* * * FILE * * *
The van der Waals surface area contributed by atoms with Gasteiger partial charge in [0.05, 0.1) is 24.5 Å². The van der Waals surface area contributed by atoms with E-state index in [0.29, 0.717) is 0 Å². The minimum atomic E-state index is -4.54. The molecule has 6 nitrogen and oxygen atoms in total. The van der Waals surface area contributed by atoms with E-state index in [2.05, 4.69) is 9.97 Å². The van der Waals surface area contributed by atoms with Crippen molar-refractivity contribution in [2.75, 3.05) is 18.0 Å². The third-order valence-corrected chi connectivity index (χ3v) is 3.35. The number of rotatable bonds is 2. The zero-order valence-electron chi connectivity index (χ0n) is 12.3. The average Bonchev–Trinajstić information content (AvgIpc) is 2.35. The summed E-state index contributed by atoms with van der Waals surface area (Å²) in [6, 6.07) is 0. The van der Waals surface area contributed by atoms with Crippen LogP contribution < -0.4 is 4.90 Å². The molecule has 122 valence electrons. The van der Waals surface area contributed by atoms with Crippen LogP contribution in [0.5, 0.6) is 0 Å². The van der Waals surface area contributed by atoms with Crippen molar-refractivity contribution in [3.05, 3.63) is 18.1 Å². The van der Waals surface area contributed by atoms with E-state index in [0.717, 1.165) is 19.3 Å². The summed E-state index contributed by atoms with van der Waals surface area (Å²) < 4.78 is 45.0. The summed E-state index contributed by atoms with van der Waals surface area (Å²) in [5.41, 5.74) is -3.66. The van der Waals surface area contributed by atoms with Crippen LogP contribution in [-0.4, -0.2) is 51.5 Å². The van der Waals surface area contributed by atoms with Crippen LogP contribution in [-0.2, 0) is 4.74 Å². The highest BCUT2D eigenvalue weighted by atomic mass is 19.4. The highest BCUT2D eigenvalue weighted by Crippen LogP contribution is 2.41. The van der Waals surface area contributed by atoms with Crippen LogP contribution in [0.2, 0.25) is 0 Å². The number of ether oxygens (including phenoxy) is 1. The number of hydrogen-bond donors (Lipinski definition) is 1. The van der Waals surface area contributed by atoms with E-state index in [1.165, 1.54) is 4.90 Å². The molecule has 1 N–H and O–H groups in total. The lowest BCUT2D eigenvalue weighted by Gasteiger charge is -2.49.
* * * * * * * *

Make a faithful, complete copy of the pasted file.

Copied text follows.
The van der Waals surface area contributed by atoms with Gasteiger partial charge in [0.05, 0.1) is 24.5 Å². The van der Waals surface area contributed by atoms with E-state index in [0.29, 0.717) is 0 Å². The minimum atomic E-state index is -4.54. The molecule has 6 nitrogen and oxygen atoms in total. The van der Waals surface area contributed by atoms with E-state index in [2.05, 4.69) is 9.97 Å². The van der Waals surface area contributed by atoms with Crippen molar-refractivity contribution in [2.75, 3.05) is 18.0 Å². The third-order valence-corrected chi connectivity index (χ3v) is 3.35. The number of rotatable bonds is 2. The zero-order valence-electron chi connectivity index (χ0n) is 12.3. The average Bonchev–Trinajstić information content (AvgIpc) is 2.35. The summed E-state index contributed by atoms with van der Waals surface area (Å²) in [6, 6.07) is 0. The van der Waals surface area contributed by atoms with Crippen LogP contribution < -0.4 is 4.90 Å². The molecule has 122 valence electrons. The van der Waals surface area contributed by atoms with Crippen LogP contribution in [0.5, 0.6) is 0 Å². The van der Waals surface area contributed by atoms with Crippen molar-refractivity contribution in [3.05, 3.63) is 18.1 Å². The van der Waals surface area contributed by atoms with E-state index in [0.717, 1.165) is 19.3 Å². The summed E-state index contributed by atoms with van der Waals surface area (Å²) < 4.78 is 45.0. The summed E-state index contributed by atoms with van der Waals surface area (Å²) in [5.41, 5.74) is -3.66. The van der Waals surface area contributed by atoms with Crippen LogP contribution in [-0.4, -0.2) is 51.5 Å². The van der Waals surface area contributed by atoms with Crippen LogP contribution in [-0.2, 0) is 4.74 Å². The highest BCUT2D eigenvalue weighted by atomic mass is 19.4. The highest BCUT2D eigenvalue weighted by Crippen LogP contribution is 2.41. The van der Waals surface area contributed by atoms with Crippen LogP contribution in [0.2, 0.25) is 0 Å². The number of ether oxygens (including phenoxy) is 1. The number of hydrogen-bond donors (Lipinski definition) is 1. The van der Waals surface area contributed by atoms with E-state index in [1.165, 1.54) is 4.90 Å². The molecule has 1 N–H and O–H groups in total. The lowest BCUT2D eigenvalue weighted by Gasteiger charge is -2.49.